Fly-tipping: The good, the bad and the ugly.

Somewhere, down a nice country lane in a beautiful county of Britain is a pile of rubbish, dumped carelessly on the side of the road, likely blocking a farmer’s gate, possibly actually dumped in his field.

Fly-tipping is a menace to rural Britain. It regularly comes up when I chat to farmers and was one of the questions from the floor put to Defra Secretary Andrea leadsom MP at the national farmers Union conference just two days ago: what will she do to help the issue?

The farmer in question, from Essex, quoted 160, 20-tonne Lorry loads dumped in his area since September. The Secretary of State said it remained a problem for local councils and the Environment Agency to catch and enforce perpetrators and they were looking at what more can be done as part of the National Litter Strategy.

I didn’t know we had one, or one being worked on. A quick web search on it didn’t give up much information. It was announced in December 2015, by the then Environment Minister Rory Stewart.

Around June 2016, during a parliamentary session, he was asked when this would be released. The answer, as soon as we can.

So I put a call into Defra’s press office. All they can say is it will be announced in due course and there will be press on it.

“This year,” I ask, hopefully?

“Yeah, I should expect so.”

So there you have it: hopefully later this year a strategy will be released that promises to “liberate the country from trash”.

Ignoring the fact I always thought I put the rubbish out every Sunday evening, not trash, I too am looking forward to Liberation Day.

Every week where I live there is a dump of something: fridge, mattress, sofa, an old bathroom, wooden fence with nails sticking out to catch your tyres… once there was a black bag full of rubbish dumped every 20 yards along about a mile of road. Twice in a week a road was blocked after someone clearly stopped, dumped and drove.

One time my neighbour caught a culprit red handed, he blocked him in the little field entrance with his car, summoned help from the other neighbours via WhatsApp, they called the police, the wife was in the bushes taking pictures for evidence… it’s been just under a year but as far as we know no-one has gone to court.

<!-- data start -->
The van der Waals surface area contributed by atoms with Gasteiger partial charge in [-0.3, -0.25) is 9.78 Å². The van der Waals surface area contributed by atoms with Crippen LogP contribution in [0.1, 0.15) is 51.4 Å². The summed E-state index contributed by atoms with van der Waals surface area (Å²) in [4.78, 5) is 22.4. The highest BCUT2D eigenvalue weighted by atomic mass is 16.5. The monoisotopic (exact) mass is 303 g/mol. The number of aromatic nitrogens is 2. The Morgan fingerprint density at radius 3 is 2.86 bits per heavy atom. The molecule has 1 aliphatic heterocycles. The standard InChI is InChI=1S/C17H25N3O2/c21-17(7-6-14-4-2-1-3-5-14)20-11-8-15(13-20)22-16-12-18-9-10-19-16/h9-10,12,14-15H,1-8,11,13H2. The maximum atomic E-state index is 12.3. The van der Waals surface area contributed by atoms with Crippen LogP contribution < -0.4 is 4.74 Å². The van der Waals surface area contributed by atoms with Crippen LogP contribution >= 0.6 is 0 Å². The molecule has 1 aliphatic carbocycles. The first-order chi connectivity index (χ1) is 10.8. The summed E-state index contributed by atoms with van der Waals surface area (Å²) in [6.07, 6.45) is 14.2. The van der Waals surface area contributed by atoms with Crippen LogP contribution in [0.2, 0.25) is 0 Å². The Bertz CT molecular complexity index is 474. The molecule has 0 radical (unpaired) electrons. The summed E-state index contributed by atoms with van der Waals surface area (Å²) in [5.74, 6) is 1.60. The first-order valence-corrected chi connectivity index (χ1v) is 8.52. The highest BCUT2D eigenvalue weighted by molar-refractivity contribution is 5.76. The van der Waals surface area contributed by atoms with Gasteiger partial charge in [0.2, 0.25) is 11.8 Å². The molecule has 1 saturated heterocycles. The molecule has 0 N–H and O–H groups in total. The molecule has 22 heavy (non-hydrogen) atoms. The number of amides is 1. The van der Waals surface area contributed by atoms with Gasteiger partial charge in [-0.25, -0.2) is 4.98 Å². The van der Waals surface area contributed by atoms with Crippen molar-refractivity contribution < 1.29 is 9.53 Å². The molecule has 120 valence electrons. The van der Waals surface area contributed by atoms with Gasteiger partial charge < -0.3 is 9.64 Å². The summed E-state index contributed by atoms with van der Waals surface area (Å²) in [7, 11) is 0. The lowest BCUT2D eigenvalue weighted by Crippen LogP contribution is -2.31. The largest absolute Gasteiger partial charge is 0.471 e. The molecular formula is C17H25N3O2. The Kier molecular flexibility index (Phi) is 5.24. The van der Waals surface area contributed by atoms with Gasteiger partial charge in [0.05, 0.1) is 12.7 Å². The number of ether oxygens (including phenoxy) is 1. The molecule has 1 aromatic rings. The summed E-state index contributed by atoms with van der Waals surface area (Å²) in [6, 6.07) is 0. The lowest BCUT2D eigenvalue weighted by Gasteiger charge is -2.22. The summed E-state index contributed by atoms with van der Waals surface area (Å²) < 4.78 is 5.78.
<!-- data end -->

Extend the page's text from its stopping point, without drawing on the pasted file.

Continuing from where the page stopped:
Another time neighbours tipped off the Council and they managed to find evidence and fine the culprit. It was a local business and because he admitted it and it was such a small dump he paid £200, reduced from £300 for a prompt payment.

Then there’s the gateway named by one local resident as condom gateway. The less said the better, and more fly-zipping than fly-tipping. However, you get the picture. Though if you follow my blog you may well be a rural resident and you know the picture first hand.

No harm in a photo just to make sure.

 

Social media plays an important part for farmers. Just last week a farmer described how he was on two WhatsApp groups that buzz every night with the same vehicles coming up frequently. Our local farmer passes information onto me and my neighbours via social media so we too can keep an eye out for offending vehicles passing by, ready to take a snap if we can.

Which brings us on to evidence. You can’t punish the offenders if you haven’t collected evidence, and that’s hard to come by.

Last year The Woodland Trust had it’s worst year ever for fly-tipping. BAD. For the first time in 44 years they were able to track down an offender and take him to court. GOOD (sort of). For dumping a coffee table, mattress, bed frame and children’s playhouse he was fined £200. UGLY?

It cost The Woodland Trust £162,000 to clear up the fly-tips and littering on their 1000 sites in 2016, which is the equivalent of them being able to plant 125 football pitches of trees.

They haven’t installed cameras because they are costly and get vandalised. Some of my neighbours have installed their own cameras up and down the lane in a bid to help the council prosecute. But whilst that may make our local area less attractive to offenders I suspect a balloon effect will happen and the dumps will be abandoned elsewhere.

Farmers and rural residents need Liberation Day. Local strategies won’t solve the big picture. Fly-tipping sits under Defra and the Department for Communities and Local Government ( DCLG): is it a local issue or a national issue? Council budgets are being pushed and pulled in all directions.

What will solve it? Suggestions via twitter say bigger fines, return to free tips, longer opening hours, reduced fees for businesses to dump.

Back in May 2016 new powers were introduced for on the spot fines of up to £400 if caught in the act. Have they worked? We’ll find out when the new fly-tipping figures are release on March 2nd.  Defra press office told me that was very unlikely to change.

But just the other day another farmer said to me, “it’s what they represent as much as what they’re doing.” And that makes it all the harder to crack. It’s about education and respect and no amount of increased opening hours or fines will teach that.

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